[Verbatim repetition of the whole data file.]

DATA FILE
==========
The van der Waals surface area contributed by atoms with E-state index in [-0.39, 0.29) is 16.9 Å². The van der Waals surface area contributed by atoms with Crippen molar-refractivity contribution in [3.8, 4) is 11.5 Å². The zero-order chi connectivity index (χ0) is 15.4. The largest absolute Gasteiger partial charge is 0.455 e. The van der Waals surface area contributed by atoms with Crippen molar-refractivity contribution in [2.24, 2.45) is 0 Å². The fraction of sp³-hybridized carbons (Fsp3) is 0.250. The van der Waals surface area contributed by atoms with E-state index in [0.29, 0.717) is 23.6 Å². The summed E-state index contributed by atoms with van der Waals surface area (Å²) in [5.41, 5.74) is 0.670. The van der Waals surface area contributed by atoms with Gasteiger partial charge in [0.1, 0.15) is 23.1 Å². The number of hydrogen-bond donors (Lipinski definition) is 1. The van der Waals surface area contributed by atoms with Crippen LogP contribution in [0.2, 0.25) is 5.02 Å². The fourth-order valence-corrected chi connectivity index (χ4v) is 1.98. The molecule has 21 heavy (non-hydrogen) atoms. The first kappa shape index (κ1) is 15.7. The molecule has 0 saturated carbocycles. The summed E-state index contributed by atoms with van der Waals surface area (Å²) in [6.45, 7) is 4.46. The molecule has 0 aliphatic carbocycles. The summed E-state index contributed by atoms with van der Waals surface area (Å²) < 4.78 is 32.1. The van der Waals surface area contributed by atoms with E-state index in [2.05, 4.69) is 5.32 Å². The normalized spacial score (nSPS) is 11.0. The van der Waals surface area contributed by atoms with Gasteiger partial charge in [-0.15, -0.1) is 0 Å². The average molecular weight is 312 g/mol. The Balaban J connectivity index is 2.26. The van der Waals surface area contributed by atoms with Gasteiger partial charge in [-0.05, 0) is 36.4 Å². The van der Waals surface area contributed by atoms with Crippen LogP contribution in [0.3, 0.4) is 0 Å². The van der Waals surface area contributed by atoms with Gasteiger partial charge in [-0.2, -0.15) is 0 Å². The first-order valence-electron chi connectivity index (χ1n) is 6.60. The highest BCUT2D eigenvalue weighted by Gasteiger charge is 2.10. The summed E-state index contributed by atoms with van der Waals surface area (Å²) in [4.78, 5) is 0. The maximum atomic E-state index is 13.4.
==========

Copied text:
The van der Waals surface area contributed by atoms with E-state index in [-0.39, 0.29) is 16.9 Å². The van der Waals surface area contributed by atoms with Crippen molar-refractivity contribution in [3.8, 4) is 11.5 Å². The zero-order chi connectivity index (χ0) is 15.4. The largest absolute Gasteiger partial charge is 0.455 e. The van der Waals surface area contributed by atoms with Crippen molar-refractivity contribution in [2.24, 2.45) is 0 Å². The fraction of sp³-hybridized carbons (Fsp3) is 0.250. The van der Waals surface area contributed by atoms with E-state index in [0.29, 0.717) is 23.6 Å². The summed E-state index contributed by atoms with van der Waals surface area (Å²) in [5.41, 5.74) is 0.670. The van der Waals surface area contributed by atoms with Gasteiger partial charge in [0.1, 0.15) is 23.1 Å². The number of hydrogen-bond donors (Lipinski definition) is 1. The van der Waals surface area contributed by atoms with Crippen LogP contribution in [0.2, 0.25) is 5.02 Å². The fourth-order valence-corrected chi connectivity index (χ4v) is 1.98. The molecule has 21 heavy (non-hydrogen) atoms. The first kappa shape index (κ1) is 15.7. The molecule has 0 saturated carbocycles. The summed E-state index contributed by atoms with van der Waals surface area (Å²) in [6.45, 7) is 4.46. The molecule has 0 aliphatic carbocycles. The summed E-state index contributed by atoms with van der Waals surface area (Å²) < 4.78 is 32.1. The van der Waals surface area contributed by atoms with E-state index in [2.05, 4.69) is 5.32 Å². The normalized spacial score (nSPS) is 11.0. The van der Waals surface area contributed by atoms with Gasteiger partial charge in [-0.15, -0.1) is 0 Å². The average molecular weight is 312 g/mol. The Balaban J connectivity index is 2.26. The van der Waals surface area contributed by atoms with Gasteiger partial charge in [-0.05, 0) is 36.4 Å². The van der Waals surface area contributed by atoms with Crippen LogP contribution in [0.3, 0.4) is 0 Å². The van der Waals surface area contributed by atoms with Gasteiger partial charge in [-0.2, -0.15) is 0 Å². The first-order valence-electron chi connectivity index (χ1n) is 6.60. The highest BCUT2D eigenvalue weighted by Gasteiger charge is 2.10. The summed E-state index contributed by atoms with van der Waals surface area (Å²) in [4.78, 5) is 0. The maximum atomic E-state index is 13.4.